Cyclops’ optic blasts emit 2 Gigawatts of energy (2 * 109 Joules/second). There are 4184 Joules in a Calorie, which means that in one minute, our Cyclops equivalent would burn 28680688 Calories

Do Professor Xavier and Magneto Have the Same Base Power?

By Scott Mattison (@FoolsPizza)

Before we dive into this, I must first admit that I am not an avid reader of the X-men comics; however, I have really enjoyed a lot of the X-men movies, specifically X-men: First Class. Throughout the X-men series, Charles Xavier and Eric Leschner have often been depicted as two sides of the same coin, both working to further the cause of mutants. Xavier believing that advancing the mutants’ cause must be done (mostly) through working with humans and finding common ground; whereas Magneto believes that mutants and humans are destined to be enemies that mutant rights can only be ensured through force. I am sure there are many others out that could have a much more thorough discussion regarding the symbolism and underlying messages that are rooted the relationship between these two characters; however, I am here to pose a much more important theory. Magneto and Professor Xavier share the same base ability: the manipulation of magnetic fields.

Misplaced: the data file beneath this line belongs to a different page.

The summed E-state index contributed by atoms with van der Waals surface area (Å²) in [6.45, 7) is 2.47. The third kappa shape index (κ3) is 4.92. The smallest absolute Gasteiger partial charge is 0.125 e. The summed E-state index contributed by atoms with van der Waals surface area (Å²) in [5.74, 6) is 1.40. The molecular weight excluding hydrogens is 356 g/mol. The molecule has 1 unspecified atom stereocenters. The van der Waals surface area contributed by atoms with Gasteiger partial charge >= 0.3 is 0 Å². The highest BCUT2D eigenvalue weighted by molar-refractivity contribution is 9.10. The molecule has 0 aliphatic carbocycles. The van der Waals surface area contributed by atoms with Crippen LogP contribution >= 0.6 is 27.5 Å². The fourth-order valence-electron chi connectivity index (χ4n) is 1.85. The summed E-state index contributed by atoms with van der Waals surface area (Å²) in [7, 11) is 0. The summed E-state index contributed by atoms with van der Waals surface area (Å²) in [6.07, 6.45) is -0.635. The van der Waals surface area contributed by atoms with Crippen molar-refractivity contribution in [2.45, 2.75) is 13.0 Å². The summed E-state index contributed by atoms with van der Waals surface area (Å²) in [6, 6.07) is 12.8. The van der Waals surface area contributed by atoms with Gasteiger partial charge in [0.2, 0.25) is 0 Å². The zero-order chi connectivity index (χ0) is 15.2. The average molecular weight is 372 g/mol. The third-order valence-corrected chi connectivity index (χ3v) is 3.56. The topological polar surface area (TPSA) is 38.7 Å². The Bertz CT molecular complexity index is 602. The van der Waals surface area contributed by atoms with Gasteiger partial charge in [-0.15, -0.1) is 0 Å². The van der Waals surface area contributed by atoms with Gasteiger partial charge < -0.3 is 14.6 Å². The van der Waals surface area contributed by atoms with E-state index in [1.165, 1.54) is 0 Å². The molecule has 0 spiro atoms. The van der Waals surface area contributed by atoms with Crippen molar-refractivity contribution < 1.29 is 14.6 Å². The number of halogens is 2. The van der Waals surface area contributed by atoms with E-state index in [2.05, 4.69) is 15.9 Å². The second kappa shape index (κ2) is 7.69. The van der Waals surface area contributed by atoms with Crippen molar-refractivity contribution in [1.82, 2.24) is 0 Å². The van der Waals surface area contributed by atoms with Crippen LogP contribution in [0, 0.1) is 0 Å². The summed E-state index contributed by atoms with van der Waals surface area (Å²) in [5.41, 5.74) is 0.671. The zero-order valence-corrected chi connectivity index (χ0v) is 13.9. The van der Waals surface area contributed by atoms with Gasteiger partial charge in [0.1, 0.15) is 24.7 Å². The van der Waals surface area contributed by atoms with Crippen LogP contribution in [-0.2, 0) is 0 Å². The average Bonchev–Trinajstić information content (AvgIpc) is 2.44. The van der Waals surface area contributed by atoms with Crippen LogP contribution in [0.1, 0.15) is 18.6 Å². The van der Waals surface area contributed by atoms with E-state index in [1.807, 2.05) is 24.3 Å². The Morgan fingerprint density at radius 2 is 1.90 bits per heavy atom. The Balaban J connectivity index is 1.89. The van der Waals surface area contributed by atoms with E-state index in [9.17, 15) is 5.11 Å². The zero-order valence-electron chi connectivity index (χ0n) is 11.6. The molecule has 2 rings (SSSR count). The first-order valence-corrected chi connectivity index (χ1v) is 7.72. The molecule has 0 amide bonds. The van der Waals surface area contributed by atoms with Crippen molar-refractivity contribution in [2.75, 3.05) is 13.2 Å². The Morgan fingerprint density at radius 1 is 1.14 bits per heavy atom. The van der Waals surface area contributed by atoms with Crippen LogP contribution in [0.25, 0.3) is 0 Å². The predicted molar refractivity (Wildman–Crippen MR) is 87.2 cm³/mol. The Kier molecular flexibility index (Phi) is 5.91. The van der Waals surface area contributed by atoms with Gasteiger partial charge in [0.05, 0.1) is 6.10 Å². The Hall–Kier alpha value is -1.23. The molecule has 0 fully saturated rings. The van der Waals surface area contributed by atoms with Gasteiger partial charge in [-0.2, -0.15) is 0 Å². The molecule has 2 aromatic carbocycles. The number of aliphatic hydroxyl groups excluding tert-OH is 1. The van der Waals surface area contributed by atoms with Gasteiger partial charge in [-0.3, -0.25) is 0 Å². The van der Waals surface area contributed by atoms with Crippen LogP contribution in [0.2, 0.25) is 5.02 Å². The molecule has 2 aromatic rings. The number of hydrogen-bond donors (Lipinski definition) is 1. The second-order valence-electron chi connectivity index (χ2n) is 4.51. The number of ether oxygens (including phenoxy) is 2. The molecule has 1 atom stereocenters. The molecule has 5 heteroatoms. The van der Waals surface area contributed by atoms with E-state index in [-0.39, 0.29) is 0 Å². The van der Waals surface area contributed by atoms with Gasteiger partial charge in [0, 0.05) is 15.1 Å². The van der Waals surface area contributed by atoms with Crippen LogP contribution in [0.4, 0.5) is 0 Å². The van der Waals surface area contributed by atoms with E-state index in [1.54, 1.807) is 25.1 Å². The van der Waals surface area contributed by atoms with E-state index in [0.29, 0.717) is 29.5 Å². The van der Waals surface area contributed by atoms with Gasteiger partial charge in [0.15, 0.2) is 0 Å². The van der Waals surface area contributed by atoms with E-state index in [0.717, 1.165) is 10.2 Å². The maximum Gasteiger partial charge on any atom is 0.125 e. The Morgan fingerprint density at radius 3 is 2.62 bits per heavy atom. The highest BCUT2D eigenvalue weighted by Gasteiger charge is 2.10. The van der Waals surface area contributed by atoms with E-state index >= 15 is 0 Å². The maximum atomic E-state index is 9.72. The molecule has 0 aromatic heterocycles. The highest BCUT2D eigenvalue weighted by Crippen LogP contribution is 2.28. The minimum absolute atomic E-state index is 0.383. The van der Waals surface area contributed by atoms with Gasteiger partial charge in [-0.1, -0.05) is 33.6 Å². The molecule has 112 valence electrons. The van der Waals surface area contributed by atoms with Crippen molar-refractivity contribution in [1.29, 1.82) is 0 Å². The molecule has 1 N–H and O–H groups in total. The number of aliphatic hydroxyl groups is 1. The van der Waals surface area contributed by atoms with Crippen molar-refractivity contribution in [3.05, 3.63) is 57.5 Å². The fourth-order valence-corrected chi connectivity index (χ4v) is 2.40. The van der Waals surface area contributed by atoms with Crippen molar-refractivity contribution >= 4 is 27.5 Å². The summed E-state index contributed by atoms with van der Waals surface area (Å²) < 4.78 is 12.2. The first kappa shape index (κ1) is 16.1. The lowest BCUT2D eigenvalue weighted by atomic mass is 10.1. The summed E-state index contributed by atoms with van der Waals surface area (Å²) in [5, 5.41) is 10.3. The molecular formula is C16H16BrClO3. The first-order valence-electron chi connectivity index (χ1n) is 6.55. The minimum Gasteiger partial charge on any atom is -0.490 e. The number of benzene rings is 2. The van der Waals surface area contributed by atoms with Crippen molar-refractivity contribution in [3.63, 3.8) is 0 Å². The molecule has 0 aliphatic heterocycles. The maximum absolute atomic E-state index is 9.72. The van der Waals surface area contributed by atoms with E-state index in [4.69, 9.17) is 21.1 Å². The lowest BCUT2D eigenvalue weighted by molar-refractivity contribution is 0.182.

Magneto and Charles Xavier discussing their world views. All Marvel characters and the distinctive likeness(es) thereof are Trademarks & Copyright © 1941–2018 Marvel Characters, Inc. ALL RIGHTS RESERVED.

I am not going to waste time arguing that the manipulation of magnetic fields is Magneto’s power, it is literally in his name! Now for the harder one, Charles Xavier.

In the X-men comics Professor Xavier is depicted have the ability to both read the minds of others as well as implant thoughts into the brains of others through what is known as telepathy. Telepathy is the communication of thoughts and ideas between individuals without the use of the traditional senses. Most of you are thinking Charles Xavier is a known telepath, how you could possibly argue that manipulation of magnetic fields is his power? The answer to this question are two fundamental laws of physics, Ampere’s Law and Faraday’s Law of Induction.